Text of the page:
Wednesday, August 6, 2008

SL-aware server prototype in ruby...

It's no big doubt that Ruby is a high-level language. Probably opensim svn still has my stupid ruby scripts which pretend to do something with the protocol - in effect just being more or less compact "plugs" for testing.

One of these evenings I did not feel like doing anything productive, so I decided to hack up a prototype packetserver in ruby.

So, the below set of files allows me to "login" (in quotes because the login info is not really checked :) with the viewer.

$ ls -al
total 228
drwxr-xr-x 2 dalien dalien 4096 Aug 6 04:46 .
drwxr-xr-x 12 dalien dalien 4096 Jul 31 22:23 ..
-rw-r--r-- 1 dalien dalien 183208 Jul 28 17:44
-rwxr-xr-x 1 dalien dalien 8629 Jul 28 17:36 login_server.rb
-rwxr-xr-x 1 dalien dalien 14901 Jul 29 04:27 parse_template.rb
-rw-r--r-- 1 dalien dalien 3710 Jul 31 22:27 pkt_server.rb
-rw-r--r-- 1 dalien dalien 1719 Jul 28 21:59 str_hex.rb

The main cleverness is in parse_template.rb, which sucks in the being the message template, and generates a bunch of classes, courtesy of Ruby being an interpreted language, something like this:

t =""); { |x| SLMessage.register_message(x, eval(x.to_ruby)) }

So, this defines a bunch of classes with the exact same names as the messages in the message templates, and allows to write a message handler in a nice and conscise way as a class method for a "client handler" class:

def message(msg)
send_packet_ack(@client_ip, @client_port, msg.sequence)
handler = (msg.class.to_s + "_handler")
if self.respond_to? handler
send(handler, msg)
pp msg

And, as soon as I define a "_handler" method within that class, it gets automagically hooked up! Cool, huh ?
For example, something like this:

def MoneyBalanceRequest_handler(msg)
pkt =
md = pkt.MoneyData[0]
md.AgentID = msg.AgentData[0].AgentID
md.TransactionID = msg.MoneyData[0].TransactionID
md.TransactionSuccess = 1;
md.Description = "Test\00"
md.MoneyBalance = 1234;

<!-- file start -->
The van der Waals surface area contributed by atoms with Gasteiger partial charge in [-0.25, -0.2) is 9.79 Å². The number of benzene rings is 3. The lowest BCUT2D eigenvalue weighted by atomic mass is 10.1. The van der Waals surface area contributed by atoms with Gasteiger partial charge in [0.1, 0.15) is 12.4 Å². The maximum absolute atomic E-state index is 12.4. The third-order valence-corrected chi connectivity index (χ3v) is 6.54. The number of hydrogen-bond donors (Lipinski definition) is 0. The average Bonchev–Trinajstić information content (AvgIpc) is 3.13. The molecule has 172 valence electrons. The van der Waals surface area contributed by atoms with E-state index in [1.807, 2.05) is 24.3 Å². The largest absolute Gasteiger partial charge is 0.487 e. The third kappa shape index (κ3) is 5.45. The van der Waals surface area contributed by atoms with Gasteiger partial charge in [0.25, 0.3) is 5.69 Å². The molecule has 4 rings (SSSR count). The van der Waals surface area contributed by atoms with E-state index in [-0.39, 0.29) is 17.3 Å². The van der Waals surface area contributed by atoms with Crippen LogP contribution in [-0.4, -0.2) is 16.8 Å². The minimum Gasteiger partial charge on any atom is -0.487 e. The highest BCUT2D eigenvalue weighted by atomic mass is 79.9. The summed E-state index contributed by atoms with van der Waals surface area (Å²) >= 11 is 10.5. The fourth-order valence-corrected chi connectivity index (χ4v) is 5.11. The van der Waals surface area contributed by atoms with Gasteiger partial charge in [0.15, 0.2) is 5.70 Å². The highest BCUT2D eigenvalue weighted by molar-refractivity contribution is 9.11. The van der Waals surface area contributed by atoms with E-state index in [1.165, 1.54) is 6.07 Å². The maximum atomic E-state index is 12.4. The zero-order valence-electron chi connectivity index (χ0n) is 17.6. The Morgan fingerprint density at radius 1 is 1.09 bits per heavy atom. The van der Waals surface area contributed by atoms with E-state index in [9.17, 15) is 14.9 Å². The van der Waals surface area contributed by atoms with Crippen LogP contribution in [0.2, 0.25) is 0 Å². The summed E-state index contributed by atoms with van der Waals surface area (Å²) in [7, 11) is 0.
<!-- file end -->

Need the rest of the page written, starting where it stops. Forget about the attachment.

where "send_to_client" is again dead simple:

def send_to_client(pkt)
@sock.send(pkt.to_bytes, 0, @client_ip, @client_port)

Oh, and you'll probably be amused with this totally stupid-looking message loop:

def run
print "Started server...\n"
loop {
data, from = @sock.recvfrom(8192)
port = from[1]
host = from[2]
rdr =
msg = SLMessage.from_bytes(rdr)
if msg.class == UseCircuitCode
print "New client connection!\n"
@clients[host.to_s + ":" + port.to_s] =, msg, host, port)
clt = @clients[host.to_s + ":" + port.to_s]
if clt
print "Unknown client:\n";
pp msg

Of course, the CPU usage of all this horrific mess is terrible - given that even the simple members like U32 are objects in themselves, but it's fun nonetheless.

The interesting thing that parse message template + generate the code + dynamically evaluating it (creating message classes) takes around2 seconds - which I think is not too bad.

There is one downside however, the debugging of the autogenerated code is a pain. I need to so how to do it better.

Oh yes, and get rid of the braces in the loop {} construct, they do look ugly and out of place.

Dalien landless, no more sales for primskirtbuilder from me (for now, at least).

heh. appears I'm (finally) out of land where the thing was being sold. Hence, not selling the primskirtbuilder anymore.

The copies should be around, and if you apply a certain effort, you might find a free copy.

The exercise did teach me an interesting lesson - apparently the value of "free" is not really understood nor appreciated, and if you put a decent price tag, people seem to be MORE willing to get it.

The never ending wonders of the human soul... Oh well, they wrote exactly that in the MBA book. It's good to confirm the theory by practice.

Sunday, August 3, 2008

Videos in HD

Videos in HD - and quite a lot of interesting ones. Probably good thing that HD has not hit the masses too much yet...


The glove from Bewegtbildarbeiter on Vimeo.